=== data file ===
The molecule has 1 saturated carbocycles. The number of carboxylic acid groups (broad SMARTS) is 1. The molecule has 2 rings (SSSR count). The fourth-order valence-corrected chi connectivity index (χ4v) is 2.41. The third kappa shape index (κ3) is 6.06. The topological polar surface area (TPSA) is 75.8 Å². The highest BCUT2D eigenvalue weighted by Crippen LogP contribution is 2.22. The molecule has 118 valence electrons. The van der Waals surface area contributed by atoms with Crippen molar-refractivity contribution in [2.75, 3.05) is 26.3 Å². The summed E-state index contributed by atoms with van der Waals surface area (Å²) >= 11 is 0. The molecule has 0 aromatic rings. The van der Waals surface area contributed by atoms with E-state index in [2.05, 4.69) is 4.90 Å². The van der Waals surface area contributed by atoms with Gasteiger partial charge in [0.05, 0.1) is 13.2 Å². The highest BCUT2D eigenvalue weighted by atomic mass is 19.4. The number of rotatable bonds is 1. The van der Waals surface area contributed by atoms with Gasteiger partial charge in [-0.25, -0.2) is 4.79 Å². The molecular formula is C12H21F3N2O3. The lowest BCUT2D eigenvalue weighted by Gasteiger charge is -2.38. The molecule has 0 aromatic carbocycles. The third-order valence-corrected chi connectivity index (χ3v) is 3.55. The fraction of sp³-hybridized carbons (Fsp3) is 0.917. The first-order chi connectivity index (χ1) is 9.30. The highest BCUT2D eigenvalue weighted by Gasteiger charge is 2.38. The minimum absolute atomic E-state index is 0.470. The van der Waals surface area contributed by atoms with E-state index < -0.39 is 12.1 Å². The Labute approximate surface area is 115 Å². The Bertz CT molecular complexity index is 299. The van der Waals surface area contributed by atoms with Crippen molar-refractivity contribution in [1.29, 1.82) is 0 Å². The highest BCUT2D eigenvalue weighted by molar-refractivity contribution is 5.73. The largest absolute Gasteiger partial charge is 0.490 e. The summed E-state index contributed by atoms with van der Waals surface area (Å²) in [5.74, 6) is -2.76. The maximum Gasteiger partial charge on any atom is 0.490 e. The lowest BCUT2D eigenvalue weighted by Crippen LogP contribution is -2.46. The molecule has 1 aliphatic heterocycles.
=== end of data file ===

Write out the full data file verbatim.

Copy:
The molecule has 1 saturated carbocycles. The number of carboxylic acid groups (broad SMARTS) is 1. The molecule has 2 rings (SSSR count). The fourth-order valence-corrected chi connectivity index (χ4v) is 2.41. The third kappa shape index (κ3) is 6.06. The topological polar surface area (TPSA) is 75.8 Å². The highest BCUT2D eigenvalue weighted by Crippen LogP contribution is 2.22. The molecule has 118 valence electrons. The van der Waals surface area contributed by atoms with Crippen molar-refractivity contribution in [2.75, 3.05) is 26.3 Å². The summed E-state index contributed by atoms with van der Waals surface area (Å²) >= 11 is 0. The molecule has 0 aromatic rings. The van der Waals surface area contributed by atoms with E-state index in [2.05, 4.69) is 4.90 Å². The van der Waals surface area contributed by atoms with Gasteiger partial charge in [0.05, 0.1) is 13.2 Å². The highest BCUT2D eigenvalue weighted by atomic mass is 19.4. The number of rotatable bonds is 1. The van der Waals surface area contributed by atoms with Gasteiger partial charge in [-0.25, -0.2) is 4.79 Å². The molecular formula is C12H21F3N2O3. The lowest BCUT2D eigenvalue weighted by Gasteiger charge is -2.38. The molecule has 0 aromatic carbocycles. The third-order valence-corrected chi connectivity index (χ3v) is 3.55. The fraction of sp³-hybridized carbons (Fsp3) is 0.917. The first-order chi connectivity index (χ1) is 9.30. The highest BCUT2D eigenvalue weighted by Gasteiger charge is 2.38. The minimum absolute atomic E-state index is 0.470. The van der Waals surface area contributed by atoms with E-state index < -0.39 is 12.1 Å². The Labute approximate surface area is 115 Å². The Bertz CT molecular complexity index is 299. The van der Waals surface area contributed by atoms with Crippen molar-refractivity contribution in [1.29, 1.82) is 0 Å². The highest BCUT2D eigenvalue weighted by molar-refractivity contribution is 5.73. The largest absolute Gasteiger partial charge is 0.490 e. The summed E-state index contributed by atoms with van der Waals surface area (Å²) in [5.74, 6) is -2.76. The maximum Gasteiger partial charge on any atom is 0.490 e. The lowest BCUT2D eigenvalue weighted by Crippen LogP contribution is -2.46. The molecule has 1 aliphatic heterocycles.